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HARCOURT, CHARLES (1838–1880), actor, whose real name was Charles Parker Hillier, was born in June 1838. After obtaining some experience by acting with amateurs, he made his first public appearance at St. James's Theatre, London, on 30 March 1863, as Robert Audley in a dramatic version of Miss Braddon's novel ‘Lady Audley's Secret.’ In February 1866 he was seen at Drury Lane as Baron Steinfort in the ‘Stranger,’ in January 1867 as Frank Rochdale in ‘John Bull,’ and in March 1868 as Count Henry de Villetaneuve in the ‘Prisoner of Toulon.’ He had engagements at the Royalty Theatre, at the Strand, at the Charing Cross, 1872, and at the Globe in the following year. From Easter 1871 to Easter 1872 he was the lessee of the Marylebone Theatre. Some of the most important parts he played were Captain Absolute at the Charing Cross, November 1872; Claude Melnotte at the Haymarket, May 1876; Pygmalion in the revival of Gilbert's ‘Pygmalion and Galatea’ at the same house, January 1877; and Count d'Aubeterre in ‘Proof’ at the Adelphi, 1878. He afterwards appeared as Mercutio in ‘Romeo and Juliet,’ a part which he acted with spirit and discretion, and of which after the death of George Vining he was the best exponent. His last impersonation was the outcast Bashford in ‘The World’ at Drury Lane, 1880. He was an able, vigorous, and conscientious actor. From January 1880 he was the secretary of the National Dramatic Academy. On 18 Oct. 1880 he, while rehearsing the character of Horatio at the Haymarket Theatre, fell into the scene dock at the back of the stage, inadvertently left open. He died of erysipelas on 28 Oct. at the Charing Cross Hospital, and was buried at Highgate cemetery on 2 Nov., leaving a widow and one daughter.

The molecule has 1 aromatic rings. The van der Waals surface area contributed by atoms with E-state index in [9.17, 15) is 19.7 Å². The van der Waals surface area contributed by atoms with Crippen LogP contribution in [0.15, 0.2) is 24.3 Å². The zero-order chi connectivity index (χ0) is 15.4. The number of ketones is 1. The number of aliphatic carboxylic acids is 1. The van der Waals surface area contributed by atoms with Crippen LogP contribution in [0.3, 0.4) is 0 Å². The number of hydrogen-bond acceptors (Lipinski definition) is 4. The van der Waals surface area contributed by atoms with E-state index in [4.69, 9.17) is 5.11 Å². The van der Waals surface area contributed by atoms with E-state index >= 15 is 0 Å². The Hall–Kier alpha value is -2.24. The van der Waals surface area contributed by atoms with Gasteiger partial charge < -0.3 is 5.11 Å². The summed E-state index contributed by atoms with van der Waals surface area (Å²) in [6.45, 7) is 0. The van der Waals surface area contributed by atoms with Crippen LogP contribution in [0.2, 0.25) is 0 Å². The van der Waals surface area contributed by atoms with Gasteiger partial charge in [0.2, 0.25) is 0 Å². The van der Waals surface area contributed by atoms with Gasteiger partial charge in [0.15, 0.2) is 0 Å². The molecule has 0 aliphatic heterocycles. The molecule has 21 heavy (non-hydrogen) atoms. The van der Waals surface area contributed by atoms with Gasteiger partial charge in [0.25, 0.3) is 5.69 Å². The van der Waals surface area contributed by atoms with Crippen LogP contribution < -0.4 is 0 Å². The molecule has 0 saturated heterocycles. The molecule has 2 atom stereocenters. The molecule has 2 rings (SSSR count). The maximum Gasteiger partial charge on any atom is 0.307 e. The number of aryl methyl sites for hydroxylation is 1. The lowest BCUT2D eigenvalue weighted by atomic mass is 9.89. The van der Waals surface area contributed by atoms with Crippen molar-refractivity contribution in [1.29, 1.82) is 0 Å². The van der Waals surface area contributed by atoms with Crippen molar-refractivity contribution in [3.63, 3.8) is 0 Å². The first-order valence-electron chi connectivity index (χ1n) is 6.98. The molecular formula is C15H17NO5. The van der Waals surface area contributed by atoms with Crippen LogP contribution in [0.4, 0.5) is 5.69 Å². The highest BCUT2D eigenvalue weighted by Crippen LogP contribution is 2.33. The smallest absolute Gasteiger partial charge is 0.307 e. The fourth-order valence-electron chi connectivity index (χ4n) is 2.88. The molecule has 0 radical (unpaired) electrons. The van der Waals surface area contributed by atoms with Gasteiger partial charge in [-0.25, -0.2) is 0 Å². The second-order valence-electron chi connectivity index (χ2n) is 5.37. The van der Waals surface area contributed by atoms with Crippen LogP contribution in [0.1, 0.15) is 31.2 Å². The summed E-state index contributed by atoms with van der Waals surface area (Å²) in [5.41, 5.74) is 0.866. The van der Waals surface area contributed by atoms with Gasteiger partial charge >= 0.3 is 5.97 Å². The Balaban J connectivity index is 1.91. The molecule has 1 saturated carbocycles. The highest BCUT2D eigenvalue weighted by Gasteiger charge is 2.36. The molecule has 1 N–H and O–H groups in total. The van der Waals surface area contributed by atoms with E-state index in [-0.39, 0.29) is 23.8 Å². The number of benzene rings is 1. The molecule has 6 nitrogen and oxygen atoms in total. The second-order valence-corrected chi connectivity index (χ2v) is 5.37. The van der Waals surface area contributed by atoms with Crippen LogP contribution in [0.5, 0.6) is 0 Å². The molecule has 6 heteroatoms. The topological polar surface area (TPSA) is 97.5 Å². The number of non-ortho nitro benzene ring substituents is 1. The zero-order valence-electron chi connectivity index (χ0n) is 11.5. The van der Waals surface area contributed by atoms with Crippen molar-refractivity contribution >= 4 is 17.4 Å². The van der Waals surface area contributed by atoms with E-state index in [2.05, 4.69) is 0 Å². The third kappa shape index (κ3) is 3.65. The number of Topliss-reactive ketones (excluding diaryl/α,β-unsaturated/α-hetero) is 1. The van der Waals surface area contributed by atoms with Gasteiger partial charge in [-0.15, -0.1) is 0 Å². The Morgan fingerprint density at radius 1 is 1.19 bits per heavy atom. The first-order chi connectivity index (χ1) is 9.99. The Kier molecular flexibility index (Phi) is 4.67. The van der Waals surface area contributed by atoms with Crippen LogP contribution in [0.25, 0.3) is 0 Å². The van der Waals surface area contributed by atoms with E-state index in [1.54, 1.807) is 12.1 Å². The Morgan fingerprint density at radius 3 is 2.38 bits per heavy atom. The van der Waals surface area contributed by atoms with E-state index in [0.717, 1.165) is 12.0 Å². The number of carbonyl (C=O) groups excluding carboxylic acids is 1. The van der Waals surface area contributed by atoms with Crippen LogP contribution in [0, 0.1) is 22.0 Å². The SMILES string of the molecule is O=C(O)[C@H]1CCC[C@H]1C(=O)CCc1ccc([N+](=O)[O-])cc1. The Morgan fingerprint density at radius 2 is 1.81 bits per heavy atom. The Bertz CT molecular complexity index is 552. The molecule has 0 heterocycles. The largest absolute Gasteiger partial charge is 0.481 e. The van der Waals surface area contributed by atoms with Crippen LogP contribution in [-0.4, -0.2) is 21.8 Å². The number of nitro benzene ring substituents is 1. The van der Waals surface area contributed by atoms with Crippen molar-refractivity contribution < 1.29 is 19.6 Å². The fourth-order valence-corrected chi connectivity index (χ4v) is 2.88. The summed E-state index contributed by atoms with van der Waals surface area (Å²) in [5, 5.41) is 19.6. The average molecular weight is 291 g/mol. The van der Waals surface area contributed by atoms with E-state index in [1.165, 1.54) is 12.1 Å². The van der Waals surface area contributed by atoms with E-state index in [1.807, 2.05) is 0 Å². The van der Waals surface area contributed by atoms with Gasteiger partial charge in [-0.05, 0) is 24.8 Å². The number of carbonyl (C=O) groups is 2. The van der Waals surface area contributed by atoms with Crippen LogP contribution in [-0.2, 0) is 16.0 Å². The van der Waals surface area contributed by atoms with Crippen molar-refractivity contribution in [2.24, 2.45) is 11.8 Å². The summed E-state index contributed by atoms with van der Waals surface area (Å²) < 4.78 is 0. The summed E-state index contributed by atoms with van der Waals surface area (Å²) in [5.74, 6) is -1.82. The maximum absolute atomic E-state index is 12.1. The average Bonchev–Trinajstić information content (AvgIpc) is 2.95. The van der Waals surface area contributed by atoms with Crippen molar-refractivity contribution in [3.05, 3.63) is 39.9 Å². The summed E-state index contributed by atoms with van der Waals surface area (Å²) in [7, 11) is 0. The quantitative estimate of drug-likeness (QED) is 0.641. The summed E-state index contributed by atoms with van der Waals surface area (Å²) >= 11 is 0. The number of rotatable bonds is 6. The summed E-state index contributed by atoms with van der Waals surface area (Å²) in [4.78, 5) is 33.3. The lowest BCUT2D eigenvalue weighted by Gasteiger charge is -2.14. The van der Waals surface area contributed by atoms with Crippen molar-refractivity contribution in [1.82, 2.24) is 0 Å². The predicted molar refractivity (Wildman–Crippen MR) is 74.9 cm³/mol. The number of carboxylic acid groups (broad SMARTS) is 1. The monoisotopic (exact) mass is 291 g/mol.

[Pascoe's Dramatic List, 1880, p. 164; Graphic, 6 Nov. 1880, pp. 437, 438, with portrait; Illustrated Sporting and Dramatic News, 6 Nov. 1880, p. 173, with portrait; Times, 29 Oct. 1880, p. 6 and 2 Nov. p. 10; Era, 31 Oct. 1880, p. 8, and 7 Nov. p. 8.]

G. C. B.